Last week, I travelled to the Veneto region and spoke with politicians, academics and journalists about Italian politics, Veneto autonomy and the Five Star Movement, mostly in and around Padua and Venice. What I discovered furthered and mostly confirmed a lot of things I had been thinking about Italian politics previous to the visit.
I had written, prior to arriving in Italy, an article about ALDE, the liberal grouping in the European Parliament, rejecting the attempt by the Five Star Movement to join said grouping. The title of the article will tell you most of what you need to know about my position on the matter: “ALDE turning down the Five Star Movement is an epoch defining act of stupidity for European liberalism“. I received a lot of flak for this piece from Lib Dems and other European liberals, the tone of most of it you can get from this article by Mark Valladares called “Nick Tyrone – taking hyperbole to an epoch-defining low.”
As a result, it was preying on my mind a little as I arrived in Padua – was I all wrong about the Five Star Movement and the ALDE approach? Were the liberals right to reject them?
For what it is worth, everyone I spoke to in Italy agreed with my position, not just in terms of the ALDE rejection being stupid (literally on this count – “molto stupido” I heard over and over again) but that their reasons for thinking it was a mistake were the same ones that I had pointed out. These were people with no love of Five Star either; mostly politicians or journalists aligned with or inside of Partito Democratico or Forza Italia, the dominant left and right-wing parties in Italy respectfully.
The Five Star Movement are essentially an amorphous party formed mostly of young people who are angered by the “same old” in politics. The more I heard about Five Star from people in Veneto – how they are more right facing in more traditionally right-wing areas of the country and left in leftist areas; how environmentalism is the one steady in an ever changing policy soup; the language inside of Five Star regarding the breaking up of the old duopoly; the tendency to take up popular yet very difficult to achieve policy positions thinking that the power to enact them is unlikely to come their way – the more they reminded me of another party, almost eerily. That party is the Liberal Democrats, of course.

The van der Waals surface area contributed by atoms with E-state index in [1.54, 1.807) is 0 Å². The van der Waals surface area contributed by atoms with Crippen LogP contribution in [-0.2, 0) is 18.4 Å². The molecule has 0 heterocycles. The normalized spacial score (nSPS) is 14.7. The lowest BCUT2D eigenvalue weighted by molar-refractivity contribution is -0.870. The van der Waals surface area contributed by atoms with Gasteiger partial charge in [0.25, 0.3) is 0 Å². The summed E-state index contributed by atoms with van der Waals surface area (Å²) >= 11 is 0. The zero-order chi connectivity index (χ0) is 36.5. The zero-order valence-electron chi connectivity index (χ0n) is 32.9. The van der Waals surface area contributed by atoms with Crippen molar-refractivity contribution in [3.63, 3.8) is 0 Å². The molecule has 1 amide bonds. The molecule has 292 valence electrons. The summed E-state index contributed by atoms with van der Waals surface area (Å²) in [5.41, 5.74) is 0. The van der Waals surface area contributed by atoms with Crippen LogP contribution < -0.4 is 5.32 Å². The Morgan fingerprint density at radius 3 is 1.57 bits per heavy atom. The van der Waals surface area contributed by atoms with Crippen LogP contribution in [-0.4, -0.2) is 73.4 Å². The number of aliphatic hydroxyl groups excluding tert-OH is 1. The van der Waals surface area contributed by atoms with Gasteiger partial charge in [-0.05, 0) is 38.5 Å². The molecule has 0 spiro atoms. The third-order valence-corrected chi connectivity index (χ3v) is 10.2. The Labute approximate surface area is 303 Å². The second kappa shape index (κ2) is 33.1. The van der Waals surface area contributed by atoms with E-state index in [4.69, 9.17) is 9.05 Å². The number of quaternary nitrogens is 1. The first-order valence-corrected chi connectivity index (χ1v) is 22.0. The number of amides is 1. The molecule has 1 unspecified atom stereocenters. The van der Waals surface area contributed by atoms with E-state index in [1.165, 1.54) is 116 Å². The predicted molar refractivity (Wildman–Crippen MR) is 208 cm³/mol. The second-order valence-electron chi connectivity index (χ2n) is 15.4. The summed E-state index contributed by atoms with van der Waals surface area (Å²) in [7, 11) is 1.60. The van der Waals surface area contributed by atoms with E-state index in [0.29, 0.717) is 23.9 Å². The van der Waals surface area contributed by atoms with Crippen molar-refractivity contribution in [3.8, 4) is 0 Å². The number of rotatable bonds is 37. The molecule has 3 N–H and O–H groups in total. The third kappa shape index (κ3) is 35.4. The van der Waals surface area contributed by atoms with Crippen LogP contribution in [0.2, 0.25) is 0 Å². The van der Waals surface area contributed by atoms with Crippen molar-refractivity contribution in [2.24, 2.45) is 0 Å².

ALDE’s rejection of Five Star rested on three main issues. One, Five Star’s dislike of the single currency; two, Beppe Grillio, the founder of Five Star, a well known comedian in Italy, and his supposed dictatorial meddling in the affairs of the party; anti-immigrant statements from Five Star. I’ll deal with each of these in turn.
Yes, Five Star have said repeatedly that if they get into power, they will look to hold a referendum on Italy remaining in the single currency with a view to leaving it. Now, I don’t agree with Five Star’s position on this one. I think that while there were unfortunate elements to the way the single currency was set up, it is better to keep it intact than to start having countries inside of it go back to their old currencies. However, this is more of a pragmatic point than one of principle. Has keeping the single currency going become a liberal shibboleth somewhere along the line? Oddly, this seems to be the chief reason Five Star were rejected by ALDE as well, given the statements by ALDE figures.
Two, Grillo and his hold on the party. Yes, Grillo says a lot of unguarded and regrettable things, many of which I don’t like or agree with myself. But if the issue here is the power he has over the party, surely ALDE letting Five Star MEPs in would help spread the powerbase of the movement thinner and give the young idealists within it another Grillo-free outlet? Bear in mind, Grillo isn’t an MEP, so he would have real problems influencing that group inside of parliament if it was part of ALDE.
Three, the anti-immigration stuff. Like most parties in Italy apart from those on the far-right, Five Star’s stance on immigration is all over the shop. Grillo infamously tweeted that the mayor of Rome should step down and allow for an election “before Rome is swamped by rats, rubbish and illegal immigrants.” He later that same day altered that tweet to read “illegal immigrant camps run by the mafia.” Even with Grillo, there is a line to be walked here, between populist impulses and the quasi-liberal feelings of most of its members (78% of Five Star members wanted to join ALDE).
I really think that ALDE could have helped shape Five Star into something more coherent than what it has been to date. But they clearly didn’t see their ability to do so as being in the range of possibility. Given this lack of faith in their own message and influence, perhaps ALDE were right to reject Five Star after all. What this says about European liberalism is very, very bleak if so.